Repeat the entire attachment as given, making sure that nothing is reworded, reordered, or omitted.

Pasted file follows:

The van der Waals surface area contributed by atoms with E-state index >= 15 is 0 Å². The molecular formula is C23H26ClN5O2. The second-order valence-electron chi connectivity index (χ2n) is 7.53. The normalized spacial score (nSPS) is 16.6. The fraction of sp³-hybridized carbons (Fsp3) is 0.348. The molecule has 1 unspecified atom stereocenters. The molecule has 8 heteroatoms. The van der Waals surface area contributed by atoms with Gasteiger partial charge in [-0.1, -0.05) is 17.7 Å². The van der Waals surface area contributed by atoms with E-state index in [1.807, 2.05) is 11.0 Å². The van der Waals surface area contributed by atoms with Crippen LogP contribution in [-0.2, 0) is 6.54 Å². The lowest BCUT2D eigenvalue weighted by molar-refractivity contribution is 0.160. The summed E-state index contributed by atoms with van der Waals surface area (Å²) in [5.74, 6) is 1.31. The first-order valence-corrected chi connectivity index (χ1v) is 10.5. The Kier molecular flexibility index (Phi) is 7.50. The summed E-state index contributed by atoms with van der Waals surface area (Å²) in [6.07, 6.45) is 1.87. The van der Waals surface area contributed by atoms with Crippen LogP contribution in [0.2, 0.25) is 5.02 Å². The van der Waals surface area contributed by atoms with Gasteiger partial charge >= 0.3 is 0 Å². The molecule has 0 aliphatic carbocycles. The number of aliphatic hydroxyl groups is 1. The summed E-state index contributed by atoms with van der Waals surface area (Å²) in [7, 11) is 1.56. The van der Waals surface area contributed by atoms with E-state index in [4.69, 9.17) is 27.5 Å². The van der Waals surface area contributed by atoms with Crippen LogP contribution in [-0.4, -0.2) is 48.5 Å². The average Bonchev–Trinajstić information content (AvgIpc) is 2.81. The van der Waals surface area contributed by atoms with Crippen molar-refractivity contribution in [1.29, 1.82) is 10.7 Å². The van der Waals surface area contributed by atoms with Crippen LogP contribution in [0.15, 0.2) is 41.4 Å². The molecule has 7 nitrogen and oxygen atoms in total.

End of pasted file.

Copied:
The van der Waals surface area contributed by atoms with E-state index >= 15 is 0 Å². The molecular formula is C23H26ClN5O2. The second-order valence-electron chi connectivity index (χ2n) is 7.53. The normalized spacial score (nSPS) is 16.6. The fraction of sp³-hybridized carbons (Fsp3) is 0.348. The molecule has 1 unspecified atom stereocenters. The molecule has 8 heteroatoms. The van der Waals surface area contributed by atoms with Gasteiger partial charge in [-0.1, -0.05) is 17.7 Å². The van der Waals surface area contributed by atoms with E-state index in [1.807, 2.05) is 11.0 Å². The van der Waals surface area contributed by atoms with Crippen LogP contribution in [-0.2, 0) is 6.54 Å². The lowest BCUT2D eigenvalue weighted by molar-refractivity contribution is 0.160. The summed E-state index contributed by atoms with van der Waals surface area (Å²) in [5.74, 6) is 1.31. The first-order valence-corrected chi connectivity index (χ1v) is 10.5. The Kier molecular flexibility index (Phi) is 7.50. The summed E-state index contributed by atoms with van der Waals surface area (Å²) in [6.07, 6.45) is 1.87. The van der Waals surface area contributed by atoms with Crippen LogP contribution in [0.2, 0.25) is 5.02 Å². The van der Waals surface area contributed by atoms with Gasteiger partial charge >= 0.3 is 0 Å². The molecule has 0 aliphatic carbocycles. The number of aliphatic hydroxyl groups is 1. The summed E-state index contributed by atoms with van der Waals surface area (Å²) in [7, 11) is 1.56. The van der Waals surface area contributed by atoms with E-state index in [4.69, 9.17) is 27.5 Å². The van der Waals surface area contributed by atoms with Crippen LogP contribution in [-0.4, -0.2) is 48.5 Å². The average Bonchev–Trinajstić information content (AvgIpc) is 2.81. The van der Waals surface area contributed by atoms with Crippen molar-refractivity contribution in [1.29, 1.82) is 10.7 Å². The van der Waals surface area contributed by atoms with Crippen LogP contribution in [0.15, 0.2) is 41.4 Å². The molecule has 7 nitrogen and oxygen atoms in total.